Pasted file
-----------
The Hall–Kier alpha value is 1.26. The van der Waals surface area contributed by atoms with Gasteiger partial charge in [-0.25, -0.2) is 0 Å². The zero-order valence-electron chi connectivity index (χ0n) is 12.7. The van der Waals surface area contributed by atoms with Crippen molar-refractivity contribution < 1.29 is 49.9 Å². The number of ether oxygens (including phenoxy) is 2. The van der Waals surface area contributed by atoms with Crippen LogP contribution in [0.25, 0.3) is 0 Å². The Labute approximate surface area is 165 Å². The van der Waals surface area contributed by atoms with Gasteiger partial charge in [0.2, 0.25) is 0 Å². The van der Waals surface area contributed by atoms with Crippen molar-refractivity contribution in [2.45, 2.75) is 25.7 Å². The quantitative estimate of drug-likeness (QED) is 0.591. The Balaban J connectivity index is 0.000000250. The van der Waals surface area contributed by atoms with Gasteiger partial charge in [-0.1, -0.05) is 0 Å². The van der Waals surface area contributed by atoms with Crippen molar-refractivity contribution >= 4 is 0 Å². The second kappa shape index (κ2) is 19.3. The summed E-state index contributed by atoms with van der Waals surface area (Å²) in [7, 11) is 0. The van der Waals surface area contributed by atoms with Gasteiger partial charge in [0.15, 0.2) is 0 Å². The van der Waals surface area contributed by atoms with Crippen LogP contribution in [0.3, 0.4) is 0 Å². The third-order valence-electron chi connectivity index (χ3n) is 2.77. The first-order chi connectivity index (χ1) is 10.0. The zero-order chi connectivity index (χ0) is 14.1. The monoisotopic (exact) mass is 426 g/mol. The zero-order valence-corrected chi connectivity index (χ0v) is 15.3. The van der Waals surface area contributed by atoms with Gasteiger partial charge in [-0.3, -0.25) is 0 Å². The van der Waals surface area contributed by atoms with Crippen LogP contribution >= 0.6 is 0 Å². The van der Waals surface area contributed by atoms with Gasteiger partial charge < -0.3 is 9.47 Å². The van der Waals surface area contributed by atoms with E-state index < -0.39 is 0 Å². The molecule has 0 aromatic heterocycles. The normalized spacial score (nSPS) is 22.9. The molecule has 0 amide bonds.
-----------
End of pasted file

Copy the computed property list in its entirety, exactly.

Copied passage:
The Hall–Kier alpha value is 1.26. The van der Waals surface area contributed by atoms with Gasteiger partial charge in [-0.25, -0.2) is 0 Å². The zero-order valence-electron chi connectivity index (χ0n) is 12.7. The van der Waals surface area contributed by atoms with Crippen molar-refractivity contribution < 1.29 is 49.9 Å². The number of ether oxygens (including phenoxy) is 2. The van der Waals surface area contributed by atoms with Crippen LogP contribution in [0.25, 0.3) is 0 Å². The Labute approximate surface area is 165 Å². The van der Waals surface area contributed by atoms with Gasteiger partial charge in [0.2, 0.25) is 0 Å². The van der Waals surface area contributed by atoms with Crippen molar-refractivity contribution in [2.45, 2.75) is 25.7 Å². The quantitative estimate of drug-likeness (QED) is 0.591. The Balaban J connectivity index is 0.000000250. The van der Waals surface area contributed by atoms with Gasteiger partial charge in [-0.1, -0.05) is 0 Å². The van der Waals surface area contributed by atoms with Crippen molar-refractivity contribution >= 4 is 0 Å². The second kappa shape index (κ2) is 19.3. The summed E-state index contributed by atoms with van der Waals surface area (Å²) in [7, 11) is 0. The van der Waals surface area contributed by atoms with Gasteiger partial charge in [0.15, 0.2) is 0 Å². The van der Waals surface area contributed by atoms with Crippen LogP contribution in [0.3, 0.4) is 0 Å². The third-order valence-electron chi connectivity index (χ3n) is 2.77. The first-order chi connectivity index (χ1) is 10.0. The zero-order chi connectivity index (χ0) is 14.1. The monoisotopic (exact) mass is 426 g/mol. The zero-order valence-corrected chi connectivity index (χ0v) is 15.3. The van der Waals surface area contributed by atoms with Gasteiger partial charge in [-0.3, -0.25) is 0 Å². The van der Waals surface area contributed by atoms with Crippen LogP contribution >= 0.6 is 0 Å². The van der Waals surface area contributed by atoms with Gasteiger partial charge < -0.3 is 9.47 Å². The van der Waals surface area contributed by atoms with E-state index < -0.39 is 0 Å². The molecule has 0 aromatic heterocycles. The normalized spacial score (nSPS) is 22.9. The molecule has 0 amide bonds.